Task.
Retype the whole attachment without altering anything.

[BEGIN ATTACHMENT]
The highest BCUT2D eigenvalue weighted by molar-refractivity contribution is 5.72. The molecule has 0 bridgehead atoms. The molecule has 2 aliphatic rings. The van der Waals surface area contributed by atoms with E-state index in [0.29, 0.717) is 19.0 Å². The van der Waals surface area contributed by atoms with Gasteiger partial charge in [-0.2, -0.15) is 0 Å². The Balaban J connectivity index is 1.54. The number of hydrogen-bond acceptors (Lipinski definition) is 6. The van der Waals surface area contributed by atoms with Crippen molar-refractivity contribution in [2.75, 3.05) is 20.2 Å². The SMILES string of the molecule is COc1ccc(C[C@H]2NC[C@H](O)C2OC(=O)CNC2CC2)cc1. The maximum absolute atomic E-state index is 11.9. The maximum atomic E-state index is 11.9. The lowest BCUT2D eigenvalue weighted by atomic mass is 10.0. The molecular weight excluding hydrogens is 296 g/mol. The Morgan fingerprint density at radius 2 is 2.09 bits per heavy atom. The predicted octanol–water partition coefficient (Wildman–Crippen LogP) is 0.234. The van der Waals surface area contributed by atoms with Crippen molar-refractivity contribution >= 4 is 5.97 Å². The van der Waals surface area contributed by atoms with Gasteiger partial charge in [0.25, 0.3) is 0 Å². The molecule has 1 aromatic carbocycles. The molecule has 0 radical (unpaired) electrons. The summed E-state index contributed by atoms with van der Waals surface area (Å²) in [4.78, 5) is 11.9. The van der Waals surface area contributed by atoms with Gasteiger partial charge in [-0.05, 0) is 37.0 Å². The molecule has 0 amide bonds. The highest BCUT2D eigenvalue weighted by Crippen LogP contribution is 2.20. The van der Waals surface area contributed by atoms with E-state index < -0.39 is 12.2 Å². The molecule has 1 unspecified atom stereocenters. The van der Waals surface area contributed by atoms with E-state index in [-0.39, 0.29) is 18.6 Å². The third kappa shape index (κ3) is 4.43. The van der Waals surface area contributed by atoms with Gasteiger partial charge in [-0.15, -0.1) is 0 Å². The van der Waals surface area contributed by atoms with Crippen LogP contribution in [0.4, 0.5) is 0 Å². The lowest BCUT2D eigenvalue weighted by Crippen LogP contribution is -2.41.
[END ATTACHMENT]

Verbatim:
The highest BCUT2D eigenvalue weighted by molar-refractivity contribution is 5.72. The molecule has 0 bridgehead atoms. The molecule has 2 aliphatic rings. The van der Waals surface area contributed by atoms with E-state index in [0.29, 0.717) is 19.0 Å². The van der Waals surface area contributed by atoms with Gasteiger partial charge in [-0.2, -0.15) is 0 Å². The Balaban J connectivity index is 1.54. The number of hydrogen-bond acceptors (Lipinski definition) is 6. The van der Waals surface area contributed by atoms with Crippen molar-refractivity contribution in [2.75, 3.05) is 20.2 Å². The SMILES string of the molecule is COc1ccc(C[C@H]2NC[C@H](O)C2OC(=O)CNC2CC2)cc1. The maximum absolute atomic E-state index is 11.9. The maximum atomic E-state index is 11.9. The lowest BCUT2D eigenvalue weighted by atomic mass is 10.0. The molecular weight excluding hydrogens is 296 g/mol. The Morgan fingerprint density at radius 2 is 2.09 bits per heavy atom. The predicted octanol–water partition coefficient (Wildman–Crippen LogP) is 0.234. The van der Waals surface area contributed by atoms with Crippen molar-refractivity contribution >= 4 is 5.97 Å². The van der Waals surface area contributed by atoms with Gasteiger partial charge in [0.25, 0.3) is 0 Å². The molecule has 1 aromatic carbocycles. The molecule has 0 radical (unpaired) electrons. The summed E-state index contributed by atoms with van der Waals surface area (Å²) in [4.78, 5) is 11.9. The van der Waals surface area contributed by atoms with Gasteiger partial charge in [-0.05, 0) is 37.0 Å². The molecule has 0 amide bonds. The highest BCUT2D eigenvalue weighted by Crippen LogP contribution is 2.20. The van der Waals surface area contributed by atoms with E-state index < -0.39 is 12.2 Å². The molecule has 1 unspecified atom stereocenters. The van der Waals surface area contributed by atoms with E-state index in [-0.39, 0.29) is 18.6 Å². The third kappa shape index (κ3) is 4.43. The van der Waals surface area contributed by atoms with Gasteiger partial charge in [-0.15, -0.1) is 0 Å². The van der Waals surface area contributed by atoms with Crippen LogP contribution in [0.4, 0.5) is 0 Å². The lowest BCUT2D eigenvalue weighted by Crippen LogP contribution is -2.41.